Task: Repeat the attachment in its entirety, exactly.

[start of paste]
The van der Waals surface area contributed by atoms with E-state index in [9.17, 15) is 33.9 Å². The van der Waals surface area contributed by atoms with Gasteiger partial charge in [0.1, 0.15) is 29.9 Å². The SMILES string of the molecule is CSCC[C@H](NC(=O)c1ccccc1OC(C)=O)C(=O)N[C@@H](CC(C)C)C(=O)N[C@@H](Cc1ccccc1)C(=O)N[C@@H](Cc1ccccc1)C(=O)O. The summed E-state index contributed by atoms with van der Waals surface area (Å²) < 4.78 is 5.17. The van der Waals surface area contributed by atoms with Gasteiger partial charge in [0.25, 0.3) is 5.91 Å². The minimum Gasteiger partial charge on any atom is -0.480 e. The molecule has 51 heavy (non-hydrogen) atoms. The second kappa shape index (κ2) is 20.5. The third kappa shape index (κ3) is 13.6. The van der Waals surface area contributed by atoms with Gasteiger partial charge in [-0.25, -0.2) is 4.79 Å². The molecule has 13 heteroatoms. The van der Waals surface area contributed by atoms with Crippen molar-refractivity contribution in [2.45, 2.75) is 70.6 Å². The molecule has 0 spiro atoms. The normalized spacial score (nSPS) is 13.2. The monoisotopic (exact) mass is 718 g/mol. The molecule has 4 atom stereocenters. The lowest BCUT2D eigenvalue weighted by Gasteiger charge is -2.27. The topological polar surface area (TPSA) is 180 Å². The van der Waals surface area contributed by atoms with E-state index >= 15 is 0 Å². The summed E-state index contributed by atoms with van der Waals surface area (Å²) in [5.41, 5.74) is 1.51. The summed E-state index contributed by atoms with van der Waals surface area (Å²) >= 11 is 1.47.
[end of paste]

The van der Waals surface area contributed by atoms with E-state index in [9.17, 15) is 33.9 Å². The van der Waals surface area contributed by atoms with Gasteiger partial charge in [0.1, 0.15) is 29.9 Å². The SMILES string of the molecule is CSCC[C@H](NC(=O)c1ccccc1OC(C)=O)C(=O)N[C@@H](CC(C)C)C(=O)N[C@@H](Cc1ccccc1)C(=O)N[C@@H](Cc1ccccc1)C(=O)O. The summed E-state index contributed by atoms with van der Waals surface area (Å²) < 4.78 is 5.17. The van der Waals surface area contributed by atoms with Gasteiger partial charge in [0.25, 0.3) is 5.91 Å². The minimum Gasteiger partial charge on any atom is -0.480 e. The molecule has 51 heavy (non-hydrogen) atoms. The second kappa shape index (κ2) is 20.5. The third kappa shape index (κ3) is 13.6. The van der Waals surface area contributed by atoms with Gasteiger partial charge in [-0.25, -0.2) is 4.79 Å². The molecule has 13 heteroatoms. The van der Waals surface area contributed by atoms with Crippen molar-refractivity contribution in [2.45, 2.75) is 70.6 Å². The molecule has 0 spiro atoms. The normalized spacial score (nSPS) is 13.2. The monoisotopic (exact) mass is 718 g/mol. The molecule has 4 atom stereocenters. The lowest BCUT2D eigenvalue weighted by Gasteiger charge is -2.27. The topological polar surface area (TPSA) is 180 Å². The van der Waals surface area contributed by atoms with E-state index >= 15 is 0 Å². The summed E-state index contributed by atoms with van der Waals surface area (Å²) in [5.41, 5.74) is 1.51. The summed E-state index contributed by atoms with van der Waals surface area (Å²) >= 11 is 1.47.